An off-chain BLS-aggregation scheme which might reduce the casper finalization to <= 1 min

signature-aggregation
#1

TLDR:
Justin’s BLS signature aggregation[1] aggregates the signatures in about 9 minutes.

In this post, we try to present a simple off-chain scheme based on the BLS aggregation in [1], which might reduce the aggregation time to about 12 seconds and therefore lead to reduce the finalization to <= 1 min.

The idea is that:
1.divide the validators into groups(called tribes), then divide the level-1 tribes in level-2 tribes, etc.
2.the tribes aggregate the signature from son-tribes, and only report it to its parent-tribe at some time intervals, so as to:

  • spread the load of the signature aggregation to multiple nodes (which helps detect the invalid signatures)
  • save the bandwidth

This is a diagrammatic sketch(3 level tribes and single leader per tribe):


Figure 1

Since I am still quite new to the Ethereum-related area, there might be a lot of stupid errors and even completely non-sense, please pardon me for that.

Assumption

  • We have 312,500 validators, with id from 0 to 321,500 -1.
  • We assume any validator can only receive 120k bytes at most per second(This is based on 4 messages/s on any connection between validators, each message is about 30k. We know in a peer-to-peer network, we don’t have direct connections between any two nodes, the streams have to share a common direct connection in many cases.I think it could be reasonable that the peak at any direct connection is about the same as the peak of the incoming to a node).

Bitmap
First we define a corresponding bitmap for a signature aggregation(which is also used in [1], but not described in detail).

Given an aggregation of the signatures from validators with id_0, id_1, ..., id_k, we define the bitmap like this:

  • the bits of the bitmap are 1 at positions id_0, id_1, ..., id_k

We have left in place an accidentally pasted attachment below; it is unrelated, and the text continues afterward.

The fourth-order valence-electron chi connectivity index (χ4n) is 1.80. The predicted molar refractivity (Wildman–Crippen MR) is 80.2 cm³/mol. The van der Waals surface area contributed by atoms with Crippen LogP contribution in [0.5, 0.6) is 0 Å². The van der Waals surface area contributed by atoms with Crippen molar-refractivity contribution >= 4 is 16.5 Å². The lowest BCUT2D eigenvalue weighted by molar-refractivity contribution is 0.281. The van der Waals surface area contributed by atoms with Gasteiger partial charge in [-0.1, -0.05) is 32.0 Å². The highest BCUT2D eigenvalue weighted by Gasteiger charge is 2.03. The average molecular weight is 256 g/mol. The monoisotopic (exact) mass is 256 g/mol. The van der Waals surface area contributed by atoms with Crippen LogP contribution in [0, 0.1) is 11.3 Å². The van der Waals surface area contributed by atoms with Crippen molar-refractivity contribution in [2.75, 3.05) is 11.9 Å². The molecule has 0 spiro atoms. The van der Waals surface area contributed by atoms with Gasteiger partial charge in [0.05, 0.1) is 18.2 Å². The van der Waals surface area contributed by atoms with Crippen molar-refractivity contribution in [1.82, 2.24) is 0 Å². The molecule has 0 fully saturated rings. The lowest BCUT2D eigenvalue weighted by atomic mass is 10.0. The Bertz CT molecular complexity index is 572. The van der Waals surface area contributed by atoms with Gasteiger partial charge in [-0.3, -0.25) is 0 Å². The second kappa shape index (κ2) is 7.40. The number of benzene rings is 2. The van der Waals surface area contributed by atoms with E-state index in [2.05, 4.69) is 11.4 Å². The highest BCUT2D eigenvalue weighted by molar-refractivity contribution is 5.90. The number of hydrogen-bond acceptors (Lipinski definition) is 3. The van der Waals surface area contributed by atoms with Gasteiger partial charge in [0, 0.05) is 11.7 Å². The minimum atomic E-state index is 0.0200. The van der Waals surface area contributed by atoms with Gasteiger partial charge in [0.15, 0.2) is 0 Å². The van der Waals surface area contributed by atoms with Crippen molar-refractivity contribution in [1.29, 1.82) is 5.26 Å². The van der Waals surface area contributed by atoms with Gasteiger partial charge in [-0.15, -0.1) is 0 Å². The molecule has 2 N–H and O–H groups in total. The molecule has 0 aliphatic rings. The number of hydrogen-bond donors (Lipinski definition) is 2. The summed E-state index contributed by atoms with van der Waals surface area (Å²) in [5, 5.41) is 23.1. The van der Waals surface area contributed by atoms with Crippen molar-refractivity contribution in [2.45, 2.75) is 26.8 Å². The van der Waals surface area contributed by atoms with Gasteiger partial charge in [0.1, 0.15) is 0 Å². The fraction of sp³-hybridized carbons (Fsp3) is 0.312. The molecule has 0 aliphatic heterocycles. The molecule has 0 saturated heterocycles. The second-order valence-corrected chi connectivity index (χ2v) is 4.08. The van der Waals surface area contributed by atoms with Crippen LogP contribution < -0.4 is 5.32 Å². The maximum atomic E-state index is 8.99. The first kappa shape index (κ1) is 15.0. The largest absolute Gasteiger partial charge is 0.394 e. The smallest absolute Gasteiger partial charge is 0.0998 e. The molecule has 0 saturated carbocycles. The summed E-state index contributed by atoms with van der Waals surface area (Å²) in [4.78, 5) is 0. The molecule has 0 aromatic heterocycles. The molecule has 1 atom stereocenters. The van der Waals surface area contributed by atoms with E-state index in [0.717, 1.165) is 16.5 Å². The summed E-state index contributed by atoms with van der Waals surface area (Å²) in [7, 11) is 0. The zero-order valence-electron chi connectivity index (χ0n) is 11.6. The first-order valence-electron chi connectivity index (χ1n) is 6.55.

• the others are 0.

E.g., the bitmap for validator 0 and 2’s aggregation is 101

Given bitmap A, B, we say:

  1. A includes B, iff A&B=B. E.g., 11 includes 10, 01 and 00.
  2. A is orthogonal with B, iff A&B=0. E.g., 10 and 01 are orthogonal.
  3. A conflicts with B, iff they don’t include each other, and they are not orthogonal. E.g., 011 and 110 conflicts.
  4. |A| is the count of 1s in A. E.g., |101|=2

The Scheme
It could be easy to demonstrate the scheme with a specific example, please check the figure blow:


Figure 2
Set up:

  1. Level 1:
    Divide the 312,500 validators(as level-0) in 3,125 tribes(level-1 tribe). In each tribe there are 100 validators, the ids of which are consecutive. E.g., the ids in the first tribe are 0…99. In each level-1 tribe, select 20 validators as leaders.
  2. Level 2:
    Divide the 3,125 tribes in 63 level-2 tribes, each including 50 level-1 tribes(the last one is with 3125-62*50=25 level-1 tribes). Select 25 validators as leaders in each tribe.
  3. Level 3:
    Take all the 312,500 validators as one level-3 tribe, select 500 validators as leaders.

Aggregation:

  1. Level 0 -> Level 1:
    Validators sign the block and report to all the 20 leaders of the level-1 tribe which it belongs to:
  • the signature
  • the bitmap
  1. Level 1-> Level 2:
    Take 1s as one round. In each round, the leaders at level-1:
    2.1. verify the signatures arrive in the round
    2.2. aggregate the valid ones with the aggregation in last round
    2.3. at the end of the round, report the aggregation with bitmap to the 25 leaders at level-2

  2. Level 2 -> Level 3:
    Take every 9 seconds as a round, the leaders at level-2:
    3.1 since the leader gets 20 aggregations from each one son-tribe, they may conflict with each other, the leader will select the aggregation A in each son-tribe, by:
    1)A must include the aggregation from the tribe in last round.
    2)if A includes B, select A
    3)if A, B conflicts, if |A| >|B| select A, else B
    3.2 similar to 2.2 and 2.3. verify the select ones, aggregate and report them to level-3

  3. Level 3 -> broadcast:
    Take 1 second as a round, the leaders do the similar to 3, except they broadcast the signature(when they get >2/3 signatures).

Performance